Studies and workshops looking into the effects have been countless. All have looked at the influences on problems with sleep, but have also found linked to issues with weight gain, cancer, heart disease and depression. Many claims continue to be made, showing growing concern for the risk of other chronic health conditions.
The majority of claims, however, have either been assessed based on animal studies or from larger populations, showing distinctive patterns. As yet, a direct cause and effect is still to be conclusively determined.
Does that mean we shouldn’t yet pay attention to the alarm bells? The number of health experts in agreement is still growing. Many appear adamant that even without a direct causal link, the result patterns show enough to take seriously and warrant steps to correct now.
Some organisations are taking steps. For instance, in October 2016, NASA implemented a change in lighting at the International Space Station (ISS) which automatically dimmed light at night, emitting longer-wavelength light instead.
Experts all agree, it’s not that complicated a solution either. Dim lights at night and tone down on blue light exposure. There’s little harm during the day. It’s night-time exposure that should be taken more seriously. Allowing the kids, one last game on the tablet before bed-time or quickly shooting off a batch of mails to finish out the day may seem harmless, but research findings are suggesting there may be long-term health effects.
The first indication that blue light may be affecting our health was short-term sleep disruption. This arose from a study that placed participants in a sleep laboratory, allowing access to read an e-reader at night for 5 days. Findings saw that melatonin levels decreased by 55%. Along with that, participants took longer to fall asleep and experienced poor REM (rapid eye movement) sleep. All felt somewhat groggy the following morning. This was compared to participants who read a newspaper or a book before bedtime, providing a strong hint that the light emitted from an e-reader has an effect on the quality of sleep.
Studies have also assessed teenagers who appear to be sensitive to light during the night. Participants were allowed an hour of exposure from mobile / tablet devices. Findings showed melatonin levels lowered by 23%. When usage time was increased to 2 hours, melatonin levels dropped further (38%).
When it was noted that blue light may influence our natural hunger cycles as well, investigations continued, looking for ways it may be fuelling metabolic diseases and weight gain. Why? Study participants who were exposed to bright light (blue light) at night appeared hungrier and produced less insulin. This means that ‘late-night snacks’ are more easily stored as fat in the body and can increase the likelihood of diabetes.
Obesity came under the spotlight too. In March 2016, a group of researchers from the University of Haifa, Israel, conducted a comparison of data with that of the WHO (World Health Organization). The comparison looked at obesity data and night-time military satellite images (showing lighting). The comparison found similarities between the most night-time illuminated areas and number of obese individuals.
Where children are concerned, studies have made use of animal testing. The Ohio State University found a measurable impact on the brain whereby inflammation increased and hormones needed for promoting new brain cell growth considerably decreased with bright light exposure just 3 feet away. Researchers noted a strong possibility for ‘depressive-like symptoms’ and concerns with memory function as a result.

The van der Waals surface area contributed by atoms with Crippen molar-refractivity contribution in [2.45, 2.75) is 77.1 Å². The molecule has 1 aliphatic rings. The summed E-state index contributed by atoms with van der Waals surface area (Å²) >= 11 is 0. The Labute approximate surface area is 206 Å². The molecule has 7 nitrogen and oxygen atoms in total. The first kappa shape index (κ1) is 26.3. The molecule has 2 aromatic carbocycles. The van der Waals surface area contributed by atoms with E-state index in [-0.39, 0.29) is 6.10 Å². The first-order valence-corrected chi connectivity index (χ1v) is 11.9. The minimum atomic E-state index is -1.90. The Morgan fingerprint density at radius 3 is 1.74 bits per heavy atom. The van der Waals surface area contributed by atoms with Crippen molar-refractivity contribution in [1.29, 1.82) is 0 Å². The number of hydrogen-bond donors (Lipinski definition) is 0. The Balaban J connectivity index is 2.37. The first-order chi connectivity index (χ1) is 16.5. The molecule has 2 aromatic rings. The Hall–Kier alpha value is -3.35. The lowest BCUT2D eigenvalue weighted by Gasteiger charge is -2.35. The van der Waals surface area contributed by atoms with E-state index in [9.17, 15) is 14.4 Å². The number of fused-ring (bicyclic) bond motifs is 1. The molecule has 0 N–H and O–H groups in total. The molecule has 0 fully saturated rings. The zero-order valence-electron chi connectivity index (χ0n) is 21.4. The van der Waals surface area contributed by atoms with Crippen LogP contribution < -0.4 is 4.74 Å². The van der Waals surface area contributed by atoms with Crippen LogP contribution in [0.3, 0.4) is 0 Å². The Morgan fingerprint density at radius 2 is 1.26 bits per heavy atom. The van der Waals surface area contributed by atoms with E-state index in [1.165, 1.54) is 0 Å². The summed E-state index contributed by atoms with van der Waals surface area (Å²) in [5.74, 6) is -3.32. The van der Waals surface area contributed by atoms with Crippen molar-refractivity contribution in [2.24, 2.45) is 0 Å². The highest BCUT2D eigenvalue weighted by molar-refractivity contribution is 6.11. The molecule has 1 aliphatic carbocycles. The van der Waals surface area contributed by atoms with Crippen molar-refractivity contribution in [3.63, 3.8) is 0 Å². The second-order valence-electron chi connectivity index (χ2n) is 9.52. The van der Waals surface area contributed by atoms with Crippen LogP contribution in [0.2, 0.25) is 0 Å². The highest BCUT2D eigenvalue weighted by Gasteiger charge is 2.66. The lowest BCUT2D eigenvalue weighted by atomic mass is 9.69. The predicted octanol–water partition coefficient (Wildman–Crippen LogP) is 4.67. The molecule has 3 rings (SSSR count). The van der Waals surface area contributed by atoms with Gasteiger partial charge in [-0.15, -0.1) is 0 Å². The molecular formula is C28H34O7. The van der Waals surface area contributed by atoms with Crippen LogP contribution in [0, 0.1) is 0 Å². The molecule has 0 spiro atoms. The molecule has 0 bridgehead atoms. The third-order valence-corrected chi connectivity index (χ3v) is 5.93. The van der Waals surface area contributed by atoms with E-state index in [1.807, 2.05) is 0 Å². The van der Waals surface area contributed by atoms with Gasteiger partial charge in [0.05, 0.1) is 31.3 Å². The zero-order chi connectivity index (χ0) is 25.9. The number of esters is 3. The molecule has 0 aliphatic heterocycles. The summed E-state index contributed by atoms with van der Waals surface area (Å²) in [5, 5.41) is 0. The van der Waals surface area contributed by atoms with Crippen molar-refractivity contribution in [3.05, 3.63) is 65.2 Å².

What about children with existing medical conditions? Those with autism and Attention Deficit Hyperactivity Disorder (ADHD) should be taken into consideration too. Many with these conditions also experience gastrointestinal issues. Overexposure to blue light biologically inhibits the production of melatonin in the bodies of affected individuals and thus affects circadian rhythms, which in turn can make for difficult treatment programmes.
Many parents of children with these conditions utilise screen time as a reward. If a child accomplishes a task or chore successfully, they are then allowed set time using a device such as a tablet. Parents will need to better understand the relationship between blue light and melatonin, especially when coping with an autistic or ADHD affected child. The reward is likely overriding positive effects of treatment to better regulate the body and promote better overall health and functionality.
Studies have also looked at specific populations, including emergency care workers and oilfield workers. Both are chronically exposed to bright light at night. They too showed similar mood impairments and concentration issues to those exhibited in the tested animals.
Chairman of the department of neuroscience at Ohio State University and study author, Randy Nelson sums the findings up as follows, “This is not just a sleep problem. This is a problem of disruption of the entire circadian clock, and sleep is just one hand of that clock.”
Findings from studies have also noted a dramatic risk increase for breast cancer in women – between 50% and 70%. Why? Melatonin is a known anti-cancer agent. Lower levels in the blood stream for female night shift workers places them at higher risk of developing cancer during their lifetime.
With increased blue light exposure at night in the average city / suburban home, are we all effectively ‘becoming night shift workers?’
Experts do agree that although there has been a considerable amount of research, it is still in its infancy. It’s still enough to take note of, however, in order to try and prevent long-term damage.